Life-saving 'miracle' | Rafter, AED saves Twin Falls man's life in Idaho wilderness

TWIN FALLS, Idaho (KMVT/KSVT) A Twin Falls couple believes miracles are possible after facing a medical emergency in a remote location of Idaho.

Mike Jensen recovering in a Montana hospital after suffering a heart attack at the Salmon River over Memorial Day Weekend (Cindy Jensen)

“We were camping in the Salmon River Canyon, which is you go to the Salmon, and then you go to the North Fork, and then you go down 50 miles into the wilderness," Cindy Jensen said.

Cindy and her husband Mike had been there since Friday night, fishing and taking it easy. Cindy was cooking dinner, when the unexpected happened to Mike.

"He had built us a campfire and was saying he didn't feel well," Cindy said. "He was sitting in one of the chairs and saying his chest doesn't feel good, and that something was wrong. He got up and took three or four steps behind our camp trailer and just fell over like a tree."

Mike just experienced a heart attack and lay there before Cindy unconscious.

"So I ran over trying to get him conscious again," Cindy said. "I started shaking him and yelling at him all kinds of stuff."

Cindy said the chances of finding someone to help at a location like the one they were at were pretty slim. But she did noticed three guys that had floated in earlier in the day, and we're setting up camp down the hill from her and Mike."

"I just took off and yelled for their help and they came running, and they came up to the camp. And one of them his name was Noah and at that time that’s all we knew. He started trying to make Mike more comfortable. He asked his friends to ask if there’s anybody in the Forest Service park or other campers.”

Noah was at the Salmon River with his two friends Lee and Jacob, and said it was pure chance him and his friends were there and able to help Cindy and Mike.

"We were planning on boating the Middle Fork of the Salmon we had a preseason permit," Noah said. "We were unable to get through the typical route and changed our route, and just did typical Salmon instead."

Noah is CPR trained and has experience using devices such as AEDs, compact machines that are used on those suffering cardiac arrest.

"My son has a congenital heart condition and he went ventricular fibrillation and cardiac arrest at 3 and a half years old," Noah said.

"Had not these particular components not come together in minutes I would not be here," Mike said. "It was miraculous in every definition of the world or however anyone wants to construe it. It was a miracle."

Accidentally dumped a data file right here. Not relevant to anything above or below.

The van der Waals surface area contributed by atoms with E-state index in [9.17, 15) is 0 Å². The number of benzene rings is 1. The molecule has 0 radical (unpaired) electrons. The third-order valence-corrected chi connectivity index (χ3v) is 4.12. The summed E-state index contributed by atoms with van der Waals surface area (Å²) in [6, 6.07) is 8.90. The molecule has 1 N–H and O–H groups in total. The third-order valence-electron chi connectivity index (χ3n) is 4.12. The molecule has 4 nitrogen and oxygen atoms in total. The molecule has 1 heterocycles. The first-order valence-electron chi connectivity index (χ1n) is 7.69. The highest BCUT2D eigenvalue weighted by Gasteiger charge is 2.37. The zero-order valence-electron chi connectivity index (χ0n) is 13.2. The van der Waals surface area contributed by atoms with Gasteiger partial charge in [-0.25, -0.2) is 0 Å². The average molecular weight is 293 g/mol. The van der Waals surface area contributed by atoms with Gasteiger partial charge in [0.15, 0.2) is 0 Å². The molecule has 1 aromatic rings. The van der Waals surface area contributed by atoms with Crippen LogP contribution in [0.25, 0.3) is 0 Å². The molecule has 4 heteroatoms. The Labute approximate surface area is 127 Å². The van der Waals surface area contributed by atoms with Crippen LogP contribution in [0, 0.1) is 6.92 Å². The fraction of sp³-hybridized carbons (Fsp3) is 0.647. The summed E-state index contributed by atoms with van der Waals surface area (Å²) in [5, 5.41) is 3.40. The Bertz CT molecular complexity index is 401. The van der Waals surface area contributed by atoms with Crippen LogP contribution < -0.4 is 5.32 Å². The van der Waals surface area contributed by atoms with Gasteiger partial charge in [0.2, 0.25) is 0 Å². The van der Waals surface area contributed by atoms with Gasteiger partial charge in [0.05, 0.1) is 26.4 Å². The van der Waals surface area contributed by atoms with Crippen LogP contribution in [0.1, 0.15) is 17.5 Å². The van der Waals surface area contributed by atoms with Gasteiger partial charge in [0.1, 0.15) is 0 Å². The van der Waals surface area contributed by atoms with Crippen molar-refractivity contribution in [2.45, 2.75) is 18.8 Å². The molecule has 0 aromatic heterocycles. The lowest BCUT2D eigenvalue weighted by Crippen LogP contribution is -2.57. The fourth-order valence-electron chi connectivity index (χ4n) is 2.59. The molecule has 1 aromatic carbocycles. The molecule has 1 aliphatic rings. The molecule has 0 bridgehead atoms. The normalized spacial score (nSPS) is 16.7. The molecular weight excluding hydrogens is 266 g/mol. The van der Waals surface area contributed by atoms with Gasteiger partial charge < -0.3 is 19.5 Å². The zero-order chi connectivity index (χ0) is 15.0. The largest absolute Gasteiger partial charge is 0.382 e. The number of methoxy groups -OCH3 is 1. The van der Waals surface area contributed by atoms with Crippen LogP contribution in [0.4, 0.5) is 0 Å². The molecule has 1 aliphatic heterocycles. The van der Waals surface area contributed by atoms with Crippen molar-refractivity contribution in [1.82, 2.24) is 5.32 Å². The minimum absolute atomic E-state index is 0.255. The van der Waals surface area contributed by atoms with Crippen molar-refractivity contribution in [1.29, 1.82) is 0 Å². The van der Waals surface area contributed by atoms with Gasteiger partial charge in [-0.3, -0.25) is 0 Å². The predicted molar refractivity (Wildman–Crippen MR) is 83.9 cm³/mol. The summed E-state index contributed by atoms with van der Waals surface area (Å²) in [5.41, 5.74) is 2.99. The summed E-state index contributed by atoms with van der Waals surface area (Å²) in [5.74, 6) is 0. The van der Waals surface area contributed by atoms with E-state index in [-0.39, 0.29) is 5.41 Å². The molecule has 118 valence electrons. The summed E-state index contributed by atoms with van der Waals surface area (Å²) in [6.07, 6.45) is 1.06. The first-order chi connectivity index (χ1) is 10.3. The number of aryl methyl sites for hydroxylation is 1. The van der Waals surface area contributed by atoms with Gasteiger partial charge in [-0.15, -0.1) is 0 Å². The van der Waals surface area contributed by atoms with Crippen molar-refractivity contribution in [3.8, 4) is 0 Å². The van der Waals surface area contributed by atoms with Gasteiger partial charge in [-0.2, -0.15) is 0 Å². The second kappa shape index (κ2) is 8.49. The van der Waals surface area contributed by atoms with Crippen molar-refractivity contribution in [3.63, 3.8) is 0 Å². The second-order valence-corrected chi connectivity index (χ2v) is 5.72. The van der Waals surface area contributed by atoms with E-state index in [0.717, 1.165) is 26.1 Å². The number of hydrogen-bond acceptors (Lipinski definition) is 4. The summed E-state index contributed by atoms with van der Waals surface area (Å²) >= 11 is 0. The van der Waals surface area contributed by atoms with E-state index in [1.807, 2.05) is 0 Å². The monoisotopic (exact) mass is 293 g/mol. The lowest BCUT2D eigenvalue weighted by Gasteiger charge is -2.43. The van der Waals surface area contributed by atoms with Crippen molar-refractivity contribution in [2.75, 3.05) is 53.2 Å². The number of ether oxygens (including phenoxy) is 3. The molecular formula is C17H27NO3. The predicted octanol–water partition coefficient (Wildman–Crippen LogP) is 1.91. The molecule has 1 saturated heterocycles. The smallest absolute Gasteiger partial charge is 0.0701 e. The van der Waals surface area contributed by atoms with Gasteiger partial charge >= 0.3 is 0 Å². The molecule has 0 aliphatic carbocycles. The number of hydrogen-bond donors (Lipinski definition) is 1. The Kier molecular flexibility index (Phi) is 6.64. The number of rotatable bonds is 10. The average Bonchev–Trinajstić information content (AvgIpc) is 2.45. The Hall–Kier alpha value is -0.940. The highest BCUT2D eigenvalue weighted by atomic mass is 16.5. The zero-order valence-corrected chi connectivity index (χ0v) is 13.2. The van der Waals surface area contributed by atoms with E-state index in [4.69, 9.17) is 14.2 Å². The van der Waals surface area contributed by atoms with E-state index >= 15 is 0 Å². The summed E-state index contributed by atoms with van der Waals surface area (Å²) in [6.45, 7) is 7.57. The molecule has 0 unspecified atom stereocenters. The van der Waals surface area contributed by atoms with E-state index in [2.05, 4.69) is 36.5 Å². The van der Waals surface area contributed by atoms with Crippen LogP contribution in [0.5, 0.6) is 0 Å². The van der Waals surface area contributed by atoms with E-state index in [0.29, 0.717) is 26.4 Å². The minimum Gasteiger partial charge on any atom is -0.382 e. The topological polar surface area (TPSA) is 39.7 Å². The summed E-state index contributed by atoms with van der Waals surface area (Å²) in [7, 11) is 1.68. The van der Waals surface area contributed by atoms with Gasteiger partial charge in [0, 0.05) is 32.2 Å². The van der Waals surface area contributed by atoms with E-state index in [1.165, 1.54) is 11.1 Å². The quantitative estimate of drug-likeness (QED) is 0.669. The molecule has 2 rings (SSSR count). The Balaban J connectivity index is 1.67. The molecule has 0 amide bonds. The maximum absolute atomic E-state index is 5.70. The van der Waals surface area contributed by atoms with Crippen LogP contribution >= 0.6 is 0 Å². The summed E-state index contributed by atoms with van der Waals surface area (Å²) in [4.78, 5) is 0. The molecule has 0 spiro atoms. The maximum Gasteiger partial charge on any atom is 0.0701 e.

Coincidence or fate, it was lucky for Mike that Noah had already known how operate an a AED, and that Forest Service rangers had one on them.

"They asked me if they should get it, and I said, 'yes,'" Noah said.

Mike said the timing Noah employed the device was life saving.

"He put that on me before the second one would’ve hit," Mike said. "The doctors have even told us there’s no way he would’ve made it out of there."

Mike's journey didn't end there. He was transported to a hospital in Montana, before he was able to return home in Twin Falls where's still recovering but feeling better.

Since then Mike has been fighting for the men that saved him that Memorial Day weekend at the Salmon River to receive some recognition, monetary payment, and to see an influx of knowledge and presence of AEDs increase in remote places like the river.

"It's incredible good ole miracle Mike," Noah said. "He's obviously doing a lot of good here with the outcome of this situation."

Noah has since applied for his EMT license, and agrees with Mike on the need to increase awareness of AEDs in the community.

"Yes, I had recently submitted my application for EMT and some training," Noah said. "I would love to see more AED awareness from the general public. I know there's probably a little bit of fear just because it's a defibrillator that can shock someone's heart, but in reality there's way you can give somebody therapy that they did not need."

And even in recovery it was clear Mike isn't going to stop fighting for the cause of Noah, and turning this "miracle" into more, even if it takes him and Cindy back to that one spot now filled with memories.

"We're going back out to those woods because we were there for a reason," Jack and Cindy said smiling. "And we're not stopping."

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